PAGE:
Mr Sund said an officer on the joint terrorism taskforce received the FBI’s memo and forwarded it to a sergeant working on intelligence for the Capitol Police, but the information was not put forward to any other supervisors.

Former U.S. Capitol Police Chief Steven Sund is sworn in before a Senate Homeland Security and Governmental Affairs & Senate Rules and Administration joint hearing on Capitol Hill, Washington, U.S., February 23, 2021, to examine the January 6th attack on the Capitol.
Steven Sund is sworn in before the hearing on Capitol Hill

Mr Sund said he was not aware of the report, but added he did see an intelligence report created within the Capitol Police force warning that Congress could be targeted on 6 January.

That report warned extremists were likely to attend and there were calls for people to travel to Washington armed.

Also, a senior security official said he was “stunned” over the delayed response to a request for National Guard help during the mob riot at the Capitol.

More from Us Capitol Riots

Acting Metropolitan Police Chief Robert Contee III told the joint Senate hearing the former police chief was “pleading” with army officials to deploy Guard troops as the violence rapidly escalated.

The District of Columbia’s Metropolitan Police officers had joined to help US Capitol Police during the attack.

Mr Contee said officers “were out there literally fighting for their lives” but the officials on the call appeared to be going through a “check the boxes” exercise.

He said there “was not an immediate response”.

Mr Sund, and a number of other senior officers, resigned in the wake of the violence which prompted Mr Trump’s second impeachment trial.

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COVID-19: Ireland to keep strictest level of restrictions until at least 5 April | World News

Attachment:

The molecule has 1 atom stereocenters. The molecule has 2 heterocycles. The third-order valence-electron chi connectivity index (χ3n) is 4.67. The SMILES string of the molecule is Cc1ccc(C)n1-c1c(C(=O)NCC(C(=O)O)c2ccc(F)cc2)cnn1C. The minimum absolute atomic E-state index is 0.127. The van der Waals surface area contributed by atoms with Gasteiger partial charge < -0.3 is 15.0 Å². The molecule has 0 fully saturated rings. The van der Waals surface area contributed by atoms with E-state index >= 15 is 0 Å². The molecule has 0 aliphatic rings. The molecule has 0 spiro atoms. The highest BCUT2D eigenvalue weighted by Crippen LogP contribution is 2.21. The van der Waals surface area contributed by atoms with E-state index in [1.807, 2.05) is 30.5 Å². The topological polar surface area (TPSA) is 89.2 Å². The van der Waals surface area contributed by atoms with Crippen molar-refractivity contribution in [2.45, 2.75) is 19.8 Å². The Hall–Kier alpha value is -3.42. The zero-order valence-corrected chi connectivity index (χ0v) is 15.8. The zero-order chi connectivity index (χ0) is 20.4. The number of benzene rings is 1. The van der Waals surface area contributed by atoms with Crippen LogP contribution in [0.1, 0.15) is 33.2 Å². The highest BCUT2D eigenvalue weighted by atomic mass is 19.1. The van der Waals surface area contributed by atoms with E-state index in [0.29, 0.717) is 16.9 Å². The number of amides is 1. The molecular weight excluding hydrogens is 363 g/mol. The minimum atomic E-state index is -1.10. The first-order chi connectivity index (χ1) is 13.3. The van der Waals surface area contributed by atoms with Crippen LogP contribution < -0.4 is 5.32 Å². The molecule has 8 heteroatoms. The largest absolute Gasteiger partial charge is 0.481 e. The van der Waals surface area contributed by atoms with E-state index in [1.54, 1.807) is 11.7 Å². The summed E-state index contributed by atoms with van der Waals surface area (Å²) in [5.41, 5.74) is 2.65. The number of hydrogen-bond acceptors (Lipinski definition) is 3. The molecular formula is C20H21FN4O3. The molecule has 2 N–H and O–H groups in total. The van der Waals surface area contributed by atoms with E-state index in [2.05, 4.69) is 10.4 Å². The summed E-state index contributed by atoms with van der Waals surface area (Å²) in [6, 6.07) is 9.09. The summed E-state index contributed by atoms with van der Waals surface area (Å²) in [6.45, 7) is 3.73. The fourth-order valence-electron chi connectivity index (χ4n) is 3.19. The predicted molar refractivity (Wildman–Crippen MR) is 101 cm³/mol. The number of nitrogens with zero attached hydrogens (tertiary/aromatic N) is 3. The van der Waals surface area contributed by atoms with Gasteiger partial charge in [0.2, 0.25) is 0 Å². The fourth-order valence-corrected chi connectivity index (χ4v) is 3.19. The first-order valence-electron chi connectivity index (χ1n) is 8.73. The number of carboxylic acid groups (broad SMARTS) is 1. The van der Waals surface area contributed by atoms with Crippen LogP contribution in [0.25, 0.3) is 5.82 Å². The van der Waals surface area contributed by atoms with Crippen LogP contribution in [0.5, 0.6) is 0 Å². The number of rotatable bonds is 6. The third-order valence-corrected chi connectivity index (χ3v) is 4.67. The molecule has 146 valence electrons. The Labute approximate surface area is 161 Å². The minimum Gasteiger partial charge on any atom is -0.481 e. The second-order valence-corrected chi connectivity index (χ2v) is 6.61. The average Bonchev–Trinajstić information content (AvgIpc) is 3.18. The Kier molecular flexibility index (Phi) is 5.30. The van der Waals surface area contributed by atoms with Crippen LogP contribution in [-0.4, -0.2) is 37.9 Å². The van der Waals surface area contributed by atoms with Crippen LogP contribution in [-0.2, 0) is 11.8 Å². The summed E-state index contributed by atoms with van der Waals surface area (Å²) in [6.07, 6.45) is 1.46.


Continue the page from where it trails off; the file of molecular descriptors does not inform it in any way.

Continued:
Ireland’s prime minister Micheal Martin has confirmed the country will continue at the highest level of coronavirus restrictions until at least 5 April.

The Taoiseach said there will be a difference in the current Level 5 restrictions, with the phased reopening of schools from 1 March.

The government’s revised Living With COVID plan will also see the reopening of childcare start from 8 March and some non-COVID related health services will also resume.

Mr Martin said the situation will be reviewed on 5 April.

He said Ireland is “driving down the levels of infection”, but the emergence of the UK variant has made the situation very different to what it was several months ago.

The B117 variant – or the “Kent variant” – now accounts for 90% of new infections in Ireland, the Irish PM said.

“The truth is that it has changed the dynamic significantly and we need to be very careful as we take the next steps forward,” he added.

Mr Martin said it is “critically important” that people do not let their guard down.

“When we open things, we want them to stay open, that is why I cannot overemphasise the importance of continued observance of Level 5 restrictions.”

All those working from home have been told they must continue to do so.

“We want to reopen society as soon and as safely as possible, so if we can maintain downward pressure on the disease and keep our numbers low we will then move into the next phase,” he said.